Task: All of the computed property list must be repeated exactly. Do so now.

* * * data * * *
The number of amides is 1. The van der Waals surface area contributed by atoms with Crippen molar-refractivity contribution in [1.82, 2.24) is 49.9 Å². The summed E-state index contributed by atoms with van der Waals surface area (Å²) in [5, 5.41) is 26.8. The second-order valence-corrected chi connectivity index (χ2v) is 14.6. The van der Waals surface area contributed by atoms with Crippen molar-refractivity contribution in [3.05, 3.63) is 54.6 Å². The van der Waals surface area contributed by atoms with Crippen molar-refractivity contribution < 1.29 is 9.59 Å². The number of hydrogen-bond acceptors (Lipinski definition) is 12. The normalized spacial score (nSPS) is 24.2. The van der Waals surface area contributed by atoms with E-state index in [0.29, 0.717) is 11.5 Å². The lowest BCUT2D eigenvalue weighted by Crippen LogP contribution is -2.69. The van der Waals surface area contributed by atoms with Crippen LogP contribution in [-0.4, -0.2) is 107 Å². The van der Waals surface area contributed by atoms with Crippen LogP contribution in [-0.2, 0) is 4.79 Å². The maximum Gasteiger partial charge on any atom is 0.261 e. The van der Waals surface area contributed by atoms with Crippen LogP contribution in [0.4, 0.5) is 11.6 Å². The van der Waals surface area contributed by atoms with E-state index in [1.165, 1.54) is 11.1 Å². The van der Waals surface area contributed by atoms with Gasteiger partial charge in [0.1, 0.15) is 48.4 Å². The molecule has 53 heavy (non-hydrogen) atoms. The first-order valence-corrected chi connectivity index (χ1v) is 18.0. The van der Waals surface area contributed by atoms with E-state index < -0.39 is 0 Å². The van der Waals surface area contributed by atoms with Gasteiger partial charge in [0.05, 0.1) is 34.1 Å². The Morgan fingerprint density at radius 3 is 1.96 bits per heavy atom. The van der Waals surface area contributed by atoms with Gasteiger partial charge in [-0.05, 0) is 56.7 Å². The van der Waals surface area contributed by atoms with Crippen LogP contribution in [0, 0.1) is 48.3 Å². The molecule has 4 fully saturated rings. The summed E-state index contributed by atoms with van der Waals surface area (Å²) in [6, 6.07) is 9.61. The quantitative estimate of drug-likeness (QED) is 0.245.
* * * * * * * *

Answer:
The number of amides is 1. The van der Waals surface area contributed by atoms with Crippen molar-refractivity contribution in [1.82, 2.24) is 49.9 Å². The summed E-state index contributed by atoms with van der Waals surface area (Å²) in [5, 5.41) is 26.8. The second-order valence-corrected chi connectivity index (χ2v) is 14.6. The van der Waals surface area contributed by atoms with Crippen molar-refractivity contribution in [3.05, 3.63) is 54.6 Å². The van der Waals surface area contributed by atoms with Crippen molar-refractivity contribution < 1.29 is 9.59 Å². The number of hydrogen-bond acceptors (Lipinski definition) is 12. The normalized spacial score (nSPS) is 24.2. The van der Waals surface area contributed by atoms with E-state index in [0.29, 0.717) is 11.5 Å². The lowest BCUT2D eigenvalue weighted by Crippen LogP contribution is -2.69. The van der Waals surface area contributed by atoms with Crippen LogP contribution in [-0.4, -0.2) is 107 Å². The van der Waals surface area contributed by atoms with Crippen LogP contribution in [-0.2, 0) is 4.79 Å². The maximum Gasteiger partial charge on any atom is 0.261 e. The van der Waals surface area contributed by atoms with Crippen LogP contribution in [0.4, 0.5) is 11.6 Å². The van der Waals surface area contributed by atoms with E-state index in [1.165, 1.54) is 11.1 Å². The van der Waals surface area contributed by atoms with Gasteiger partial charge in [0.1, 0.15) is 48.4 Å². The molecule has 53 heavy (non-hydrogen) atoms. The first-order valence-corrected chi connectivity index (χ1v) is 18.0. The van der Waals surface area contributed by atoms with E-state index < -0.39 is 0 Å². The van der Waals surface area contributed by atoms with Gasteiger partial charge in [0.05, 0.1) is 34.1 Å². The Morgan fingerprint density at radius 3 is 1.96 bits per heavy atom. The van der Waals surface area contributed by atoms with Gasteiger partial charge in [-0.05, 0) is 56.7 Å². The van der Waals surface area contributed by atoms with Crippen LogP contribution in [0, 0.1) is 48.3 Å². The molecule has 4 fully saturated rings. The summed E-state index contributed by atoms with van der Waals surface area (Å²) in [6, 6.07) is 9.61. The quantitative estimate of drug-likeness (QED) is 0.245.